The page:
When taking a long road trip, do you ever find yourself wondering about all the towns you pass? Who lives there? What goes on? How is life different here from where I live? How is it the same? I ask myself these questions when I drive, yet I rarely slow down long enough to find out the answers.
But last weekend when driving past King City, CA en route to a wedding, motivated – in part – by my desperate need for a bathroom break, I decided to stop. Rather than pulling into the nearest gas station or fast-food restaurant, I took a couple of extra minutes and drove into town to the library.
As soon as I approached the library doors, the signs began to inform me both about the library and about the community it served. The library signage was written in both English and Spanish (I later looked up the demographics of King City and on the 2010 census more than 87% of residents identified as Hispanic or Latino.) Once inside the library I noticed large collections of both Spanish and English language materials as well as public access computers, desks, and the kind of homey couches one finds in small-town libraries that look like they might have come directly from someone’s living room.
While the traditional library amenities seemed to be meeting the city’s needs (people were at the computers and browsing the collection) it was the details made the library both quirky and personal.
The entrance was adorned with an amazing, book-themed quilt. My bathroom key was secured to a large plastic dinosaur (other dino toys were scattered throughout the library). And the small periodicals section also served as a display area for local natural history and library history artifacts.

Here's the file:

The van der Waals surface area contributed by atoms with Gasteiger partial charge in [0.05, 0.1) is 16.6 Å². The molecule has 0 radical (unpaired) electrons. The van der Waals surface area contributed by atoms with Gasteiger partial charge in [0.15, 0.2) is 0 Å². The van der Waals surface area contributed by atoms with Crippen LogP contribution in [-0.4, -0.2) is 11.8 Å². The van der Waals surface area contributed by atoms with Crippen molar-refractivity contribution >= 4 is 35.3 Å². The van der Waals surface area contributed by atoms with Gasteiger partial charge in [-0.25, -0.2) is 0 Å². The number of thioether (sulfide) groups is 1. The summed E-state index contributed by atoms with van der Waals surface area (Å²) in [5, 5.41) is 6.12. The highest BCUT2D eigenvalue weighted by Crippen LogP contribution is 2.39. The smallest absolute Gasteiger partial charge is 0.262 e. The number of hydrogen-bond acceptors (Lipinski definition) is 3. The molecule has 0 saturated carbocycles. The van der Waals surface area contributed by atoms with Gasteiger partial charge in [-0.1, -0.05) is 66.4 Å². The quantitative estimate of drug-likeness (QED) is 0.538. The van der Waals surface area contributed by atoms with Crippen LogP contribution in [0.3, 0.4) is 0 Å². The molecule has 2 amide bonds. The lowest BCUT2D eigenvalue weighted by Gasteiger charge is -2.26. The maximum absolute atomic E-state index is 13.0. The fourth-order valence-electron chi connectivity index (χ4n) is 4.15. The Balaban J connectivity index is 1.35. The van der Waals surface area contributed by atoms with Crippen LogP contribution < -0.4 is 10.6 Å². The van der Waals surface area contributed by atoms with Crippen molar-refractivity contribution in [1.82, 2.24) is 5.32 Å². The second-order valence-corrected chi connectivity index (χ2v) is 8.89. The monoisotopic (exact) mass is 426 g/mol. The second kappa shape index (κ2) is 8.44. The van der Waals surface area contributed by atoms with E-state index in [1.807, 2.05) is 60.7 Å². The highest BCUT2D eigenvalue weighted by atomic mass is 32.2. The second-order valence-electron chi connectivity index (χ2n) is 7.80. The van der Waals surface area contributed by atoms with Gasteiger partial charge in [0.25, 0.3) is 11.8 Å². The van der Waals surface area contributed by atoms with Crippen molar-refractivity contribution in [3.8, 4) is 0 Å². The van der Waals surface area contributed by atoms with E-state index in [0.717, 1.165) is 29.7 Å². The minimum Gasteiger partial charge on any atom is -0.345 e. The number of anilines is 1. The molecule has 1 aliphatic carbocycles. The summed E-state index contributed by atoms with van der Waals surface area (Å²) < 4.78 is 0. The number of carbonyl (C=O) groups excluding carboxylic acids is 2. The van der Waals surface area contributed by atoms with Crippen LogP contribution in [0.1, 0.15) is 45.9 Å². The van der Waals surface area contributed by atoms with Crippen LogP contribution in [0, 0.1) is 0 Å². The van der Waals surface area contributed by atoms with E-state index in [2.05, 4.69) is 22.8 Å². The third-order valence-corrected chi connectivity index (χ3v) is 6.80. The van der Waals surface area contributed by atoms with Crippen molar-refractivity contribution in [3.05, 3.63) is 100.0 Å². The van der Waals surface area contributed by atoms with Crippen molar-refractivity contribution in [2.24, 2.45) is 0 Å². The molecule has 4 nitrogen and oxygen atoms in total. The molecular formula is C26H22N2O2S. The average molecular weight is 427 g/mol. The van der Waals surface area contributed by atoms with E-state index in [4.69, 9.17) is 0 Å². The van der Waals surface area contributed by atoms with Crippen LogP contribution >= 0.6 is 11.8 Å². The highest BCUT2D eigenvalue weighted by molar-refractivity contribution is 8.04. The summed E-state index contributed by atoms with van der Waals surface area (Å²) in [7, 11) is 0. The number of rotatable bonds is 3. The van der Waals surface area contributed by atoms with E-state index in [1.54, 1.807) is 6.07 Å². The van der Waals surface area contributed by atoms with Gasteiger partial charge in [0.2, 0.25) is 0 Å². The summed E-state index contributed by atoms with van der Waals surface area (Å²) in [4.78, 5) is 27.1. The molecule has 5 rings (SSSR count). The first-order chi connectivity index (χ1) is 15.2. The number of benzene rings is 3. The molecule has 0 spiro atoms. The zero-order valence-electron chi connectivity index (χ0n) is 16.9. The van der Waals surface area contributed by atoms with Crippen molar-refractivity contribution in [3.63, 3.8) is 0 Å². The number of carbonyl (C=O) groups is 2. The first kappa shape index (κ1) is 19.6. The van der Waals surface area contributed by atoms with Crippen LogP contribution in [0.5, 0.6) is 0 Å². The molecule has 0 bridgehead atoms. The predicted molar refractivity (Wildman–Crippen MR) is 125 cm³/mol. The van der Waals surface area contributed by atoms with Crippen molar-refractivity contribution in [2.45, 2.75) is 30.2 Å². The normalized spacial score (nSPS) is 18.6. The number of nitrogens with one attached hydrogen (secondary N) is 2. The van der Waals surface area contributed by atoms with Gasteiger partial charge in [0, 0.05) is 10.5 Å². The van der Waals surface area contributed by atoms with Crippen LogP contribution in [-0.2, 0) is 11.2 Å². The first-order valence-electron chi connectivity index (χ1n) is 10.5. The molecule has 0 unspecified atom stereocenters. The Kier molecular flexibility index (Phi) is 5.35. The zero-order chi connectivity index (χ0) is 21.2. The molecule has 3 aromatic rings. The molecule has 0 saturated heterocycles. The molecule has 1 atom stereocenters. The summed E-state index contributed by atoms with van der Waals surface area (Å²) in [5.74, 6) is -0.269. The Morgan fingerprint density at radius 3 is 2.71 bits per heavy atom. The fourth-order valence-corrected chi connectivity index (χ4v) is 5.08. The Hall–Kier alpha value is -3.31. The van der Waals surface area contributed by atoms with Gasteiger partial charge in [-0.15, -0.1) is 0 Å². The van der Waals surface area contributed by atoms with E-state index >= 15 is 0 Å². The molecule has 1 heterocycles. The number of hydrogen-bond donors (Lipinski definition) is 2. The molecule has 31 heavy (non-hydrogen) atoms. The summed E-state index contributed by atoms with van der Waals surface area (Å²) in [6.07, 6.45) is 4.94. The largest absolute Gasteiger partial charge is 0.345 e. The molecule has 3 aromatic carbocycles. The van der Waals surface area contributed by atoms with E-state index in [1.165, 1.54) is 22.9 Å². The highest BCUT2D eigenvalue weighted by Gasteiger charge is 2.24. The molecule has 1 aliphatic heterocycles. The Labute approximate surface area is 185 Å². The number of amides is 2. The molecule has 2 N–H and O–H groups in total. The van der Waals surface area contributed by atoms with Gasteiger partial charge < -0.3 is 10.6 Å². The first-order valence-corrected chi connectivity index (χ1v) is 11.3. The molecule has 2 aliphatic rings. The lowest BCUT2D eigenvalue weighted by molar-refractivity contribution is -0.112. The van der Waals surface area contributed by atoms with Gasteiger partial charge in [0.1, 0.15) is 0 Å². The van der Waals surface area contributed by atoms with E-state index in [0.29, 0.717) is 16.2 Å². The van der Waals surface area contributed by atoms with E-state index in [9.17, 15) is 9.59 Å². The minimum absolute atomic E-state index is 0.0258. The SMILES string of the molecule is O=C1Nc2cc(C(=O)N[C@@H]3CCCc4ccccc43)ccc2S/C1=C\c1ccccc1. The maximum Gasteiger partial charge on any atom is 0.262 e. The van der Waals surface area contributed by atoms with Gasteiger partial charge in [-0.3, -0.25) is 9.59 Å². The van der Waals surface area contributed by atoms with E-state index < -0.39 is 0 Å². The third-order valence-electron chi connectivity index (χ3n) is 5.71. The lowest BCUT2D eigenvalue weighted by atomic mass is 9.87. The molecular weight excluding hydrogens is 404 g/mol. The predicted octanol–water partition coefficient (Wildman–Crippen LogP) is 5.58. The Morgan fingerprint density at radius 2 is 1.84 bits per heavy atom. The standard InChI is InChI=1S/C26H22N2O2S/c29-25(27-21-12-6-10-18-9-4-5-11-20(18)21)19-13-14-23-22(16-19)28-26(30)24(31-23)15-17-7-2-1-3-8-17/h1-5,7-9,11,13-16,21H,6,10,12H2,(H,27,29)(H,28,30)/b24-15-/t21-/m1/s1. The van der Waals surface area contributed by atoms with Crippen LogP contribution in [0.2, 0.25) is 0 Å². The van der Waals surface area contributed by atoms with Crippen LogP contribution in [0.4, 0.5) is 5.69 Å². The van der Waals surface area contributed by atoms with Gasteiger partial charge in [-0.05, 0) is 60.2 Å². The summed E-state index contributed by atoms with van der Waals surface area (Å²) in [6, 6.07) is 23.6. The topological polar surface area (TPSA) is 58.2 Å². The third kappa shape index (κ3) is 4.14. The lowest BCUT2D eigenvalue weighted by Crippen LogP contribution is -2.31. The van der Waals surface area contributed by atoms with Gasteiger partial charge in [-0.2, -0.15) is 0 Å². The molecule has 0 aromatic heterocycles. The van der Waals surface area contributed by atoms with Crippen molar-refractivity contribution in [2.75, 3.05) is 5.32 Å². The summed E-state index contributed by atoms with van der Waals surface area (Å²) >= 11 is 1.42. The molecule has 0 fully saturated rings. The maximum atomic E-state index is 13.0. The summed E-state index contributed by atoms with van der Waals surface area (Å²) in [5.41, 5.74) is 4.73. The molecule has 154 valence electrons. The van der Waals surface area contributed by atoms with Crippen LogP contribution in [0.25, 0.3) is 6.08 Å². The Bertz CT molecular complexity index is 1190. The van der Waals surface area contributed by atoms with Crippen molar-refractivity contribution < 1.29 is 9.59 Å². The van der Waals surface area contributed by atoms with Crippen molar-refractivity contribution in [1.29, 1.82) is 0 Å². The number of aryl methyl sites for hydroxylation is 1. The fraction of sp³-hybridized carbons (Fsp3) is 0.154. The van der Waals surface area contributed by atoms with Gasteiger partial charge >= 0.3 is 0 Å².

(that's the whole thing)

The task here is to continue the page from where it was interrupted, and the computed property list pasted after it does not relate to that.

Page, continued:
In the short time that I visited, the library staff also seemed to be doing as much as possible to make their patrons feel at home. Every time a family entered the library – their arrival signaled by a doorbell chime that, I swear, would have driven me insane – the library staff would greet the children almost by name and inquire about their lives, listening attentively. Witnessing these interactions I couldn’t help but think, ‘community library’ and find myself slightly in awe of these women (everyone working at the library when I visited was female) who seemed so engaged with patrons at least 30 years their juniors.
In the end, I hope I learned a little about King City from visiting the library, and I certainly found a clean restroom. But more than that, my visit emphasized how slowing down on a road trip can lead to discovering some great libraries in overlooked places.
For more information about the King City branch of the Monterey County Free Library system, visit their website at http://www.co.monterey.ca.us/library/